Henry Wiencek has delivered a serious study of George Washington's moral transformation on the evil question of slavery in America. The scholarship that backs the work is impressive, the writing is provocative and stimulating in the best sense, and Washington gets fair treatment. A generation ago this kind of biography might have been controversial in spite of the above strengths.

But, like Washington, we seem to have learned - and like him, we can do better. ~ Reviewed by Bill Lewis

Command Performance

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Command Performance: An Actress In The Theater Of Politics By Jane Alexander Cover Image
ISBN: 9780306810442
Availability: IN WAREHOUSE - Usually Ships in 3-7 Business Days
Published: Da Capo Press - May 10th, 2001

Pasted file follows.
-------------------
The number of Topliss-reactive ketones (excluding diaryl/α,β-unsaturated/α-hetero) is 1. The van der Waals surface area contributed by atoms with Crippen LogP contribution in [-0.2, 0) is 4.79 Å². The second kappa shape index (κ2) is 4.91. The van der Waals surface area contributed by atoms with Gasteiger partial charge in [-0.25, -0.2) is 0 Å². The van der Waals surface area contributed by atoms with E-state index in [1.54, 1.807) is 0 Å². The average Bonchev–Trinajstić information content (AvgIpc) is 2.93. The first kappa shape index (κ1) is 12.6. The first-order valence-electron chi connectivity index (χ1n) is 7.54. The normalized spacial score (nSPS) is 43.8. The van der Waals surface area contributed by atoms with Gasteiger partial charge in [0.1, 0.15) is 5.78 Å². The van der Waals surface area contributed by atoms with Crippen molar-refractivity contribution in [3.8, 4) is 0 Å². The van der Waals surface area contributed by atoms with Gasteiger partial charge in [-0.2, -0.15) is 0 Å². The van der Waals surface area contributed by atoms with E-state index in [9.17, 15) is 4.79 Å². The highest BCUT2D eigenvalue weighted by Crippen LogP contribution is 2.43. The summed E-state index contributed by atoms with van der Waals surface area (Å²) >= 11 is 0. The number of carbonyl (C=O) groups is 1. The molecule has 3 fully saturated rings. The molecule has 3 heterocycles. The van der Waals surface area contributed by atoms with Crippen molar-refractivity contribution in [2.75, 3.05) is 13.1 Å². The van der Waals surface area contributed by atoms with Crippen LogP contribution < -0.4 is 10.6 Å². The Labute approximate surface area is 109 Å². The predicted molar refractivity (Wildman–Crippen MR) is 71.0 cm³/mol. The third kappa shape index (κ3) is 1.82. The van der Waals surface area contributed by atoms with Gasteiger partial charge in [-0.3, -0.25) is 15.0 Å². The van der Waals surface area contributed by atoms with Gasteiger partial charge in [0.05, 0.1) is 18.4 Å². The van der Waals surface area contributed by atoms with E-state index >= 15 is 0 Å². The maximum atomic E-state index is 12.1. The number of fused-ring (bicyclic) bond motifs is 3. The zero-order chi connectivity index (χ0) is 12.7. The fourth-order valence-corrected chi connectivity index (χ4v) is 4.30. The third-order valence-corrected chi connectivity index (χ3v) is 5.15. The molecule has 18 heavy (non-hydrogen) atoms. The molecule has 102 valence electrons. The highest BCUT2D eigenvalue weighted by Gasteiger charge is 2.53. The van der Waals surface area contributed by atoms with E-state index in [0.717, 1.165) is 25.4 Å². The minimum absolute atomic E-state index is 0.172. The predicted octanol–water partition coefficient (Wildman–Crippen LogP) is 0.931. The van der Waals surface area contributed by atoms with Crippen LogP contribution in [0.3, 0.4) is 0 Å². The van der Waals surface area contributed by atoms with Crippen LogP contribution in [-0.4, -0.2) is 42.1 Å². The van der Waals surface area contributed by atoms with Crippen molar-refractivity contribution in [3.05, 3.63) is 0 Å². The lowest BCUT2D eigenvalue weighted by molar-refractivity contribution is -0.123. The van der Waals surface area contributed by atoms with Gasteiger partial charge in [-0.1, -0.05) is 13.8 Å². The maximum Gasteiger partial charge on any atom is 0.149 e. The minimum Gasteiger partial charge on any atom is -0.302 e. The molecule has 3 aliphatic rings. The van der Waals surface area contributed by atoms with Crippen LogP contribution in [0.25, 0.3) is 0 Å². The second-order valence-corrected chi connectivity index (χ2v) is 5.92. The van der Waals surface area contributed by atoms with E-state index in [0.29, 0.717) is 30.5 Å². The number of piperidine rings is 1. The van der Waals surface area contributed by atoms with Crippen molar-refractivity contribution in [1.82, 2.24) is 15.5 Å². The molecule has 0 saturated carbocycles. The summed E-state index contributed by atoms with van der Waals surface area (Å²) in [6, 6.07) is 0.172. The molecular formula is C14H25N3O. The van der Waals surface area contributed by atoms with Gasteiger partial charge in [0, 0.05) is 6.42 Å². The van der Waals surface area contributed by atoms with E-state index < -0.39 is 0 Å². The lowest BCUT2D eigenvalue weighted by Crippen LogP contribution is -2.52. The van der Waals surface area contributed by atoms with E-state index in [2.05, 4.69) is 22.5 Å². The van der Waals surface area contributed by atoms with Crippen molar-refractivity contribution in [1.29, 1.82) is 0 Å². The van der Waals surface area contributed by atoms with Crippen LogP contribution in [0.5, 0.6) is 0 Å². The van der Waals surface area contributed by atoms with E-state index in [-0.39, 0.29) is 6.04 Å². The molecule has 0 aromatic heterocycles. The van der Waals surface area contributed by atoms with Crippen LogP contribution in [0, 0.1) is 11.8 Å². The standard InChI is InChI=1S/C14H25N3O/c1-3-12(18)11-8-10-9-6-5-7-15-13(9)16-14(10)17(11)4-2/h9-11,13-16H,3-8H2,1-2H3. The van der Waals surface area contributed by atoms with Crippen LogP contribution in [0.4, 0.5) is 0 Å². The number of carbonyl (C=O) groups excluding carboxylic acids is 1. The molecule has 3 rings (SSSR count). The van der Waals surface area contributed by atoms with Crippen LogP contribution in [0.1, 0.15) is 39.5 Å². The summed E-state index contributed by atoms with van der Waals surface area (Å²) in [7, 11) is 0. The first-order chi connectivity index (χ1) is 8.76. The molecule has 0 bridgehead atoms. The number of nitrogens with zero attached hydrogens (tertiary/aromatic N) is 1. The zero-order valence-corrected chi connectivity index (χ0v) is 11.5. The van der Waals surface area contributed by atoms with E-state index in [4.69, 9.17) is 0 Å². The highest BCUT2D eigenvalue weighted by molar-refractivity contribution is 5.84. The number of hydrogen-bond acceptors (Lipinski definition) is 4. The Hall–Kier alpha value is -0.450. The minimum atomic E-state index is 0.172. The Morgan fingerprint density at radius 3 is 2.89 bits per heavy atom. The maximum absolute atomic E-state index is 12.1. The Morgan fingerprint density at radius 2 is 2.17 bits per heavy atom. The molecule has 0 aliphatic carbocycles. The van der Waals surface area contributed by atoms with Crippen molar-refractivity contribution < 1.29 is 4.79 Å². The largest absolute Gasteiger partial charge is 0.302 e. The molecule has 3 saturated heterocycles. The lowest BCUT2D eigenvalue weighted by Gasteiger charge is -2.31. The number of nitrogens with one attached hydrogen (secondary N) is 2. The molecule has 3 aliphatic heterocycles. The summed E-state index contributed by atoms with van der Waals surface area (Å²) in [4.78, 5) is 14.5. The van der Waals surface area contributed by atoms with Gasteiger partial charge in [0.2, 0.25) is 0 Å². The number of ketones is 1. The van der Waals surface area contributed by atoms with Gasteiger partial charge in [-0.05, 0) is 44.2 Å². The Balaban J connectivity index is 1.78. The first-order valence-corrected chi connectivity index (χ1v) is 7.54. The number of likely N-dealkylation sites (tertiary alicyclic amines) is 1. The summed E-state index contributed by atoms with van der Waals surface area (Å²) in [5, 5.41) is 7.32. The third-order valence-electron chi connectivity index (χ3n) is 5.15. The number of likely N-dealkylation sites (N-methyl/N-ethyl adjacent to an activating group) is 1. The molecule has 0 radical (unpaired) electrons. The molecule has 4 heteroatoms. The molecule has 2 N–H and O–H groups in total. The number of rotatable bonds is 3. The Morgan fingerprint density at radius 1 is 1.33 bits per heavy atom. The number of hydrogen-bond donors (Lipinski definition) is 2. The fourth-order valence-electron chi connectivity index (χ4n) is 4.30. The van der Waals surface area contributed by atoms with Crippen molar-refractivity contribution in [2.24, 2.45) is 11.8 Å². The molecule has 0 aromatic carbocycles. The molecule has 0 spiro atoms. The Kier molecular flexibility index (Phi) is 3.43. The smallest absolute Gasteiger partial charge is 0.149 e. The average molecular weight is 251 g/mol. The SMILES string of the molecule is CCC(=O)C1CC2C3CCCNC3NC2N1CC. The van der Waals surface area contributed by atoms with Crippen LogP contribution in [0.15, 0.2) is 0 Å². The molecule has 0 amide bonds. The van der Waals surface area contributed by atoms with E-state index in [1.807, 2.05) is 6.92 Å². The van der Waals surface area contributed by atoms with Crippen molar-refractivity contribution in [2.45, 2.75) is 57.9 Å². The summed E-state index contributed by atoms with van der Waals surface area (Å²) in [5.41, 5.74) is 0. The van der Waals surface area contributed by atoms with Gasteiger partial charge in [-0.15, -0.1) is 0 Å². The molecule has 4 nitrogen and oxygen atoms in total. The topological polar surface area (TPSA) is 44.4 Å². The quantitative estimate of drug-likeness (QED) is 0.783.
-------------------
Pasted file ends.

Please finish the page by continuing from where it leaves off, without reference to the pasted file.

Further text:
Jane Alexander is a renowned stage and film actress who always cared passionately about the role of the arts in America. When President Clinton appointed her head of the National Endowment for the Arts, she became tireless in pressing for national funding and support of the arts in the Republican Gingrich-ruled Congress of the early 1990's. In her new memoir, Command Performance, she offers a personal account as well as a keen historical and political perspective of how our government is controlled and manipulated by the powers that be. Appalling ignorance and exceptional dedication are portrayed in equal measures, as she dissects the labyrinths of governmental action and inaction. I came away feeling great admiration for this dedicated artist, as well as gaining greater understanding of our political systems. This is an eye-opening account. ~ Reviewed by Barbara Morrow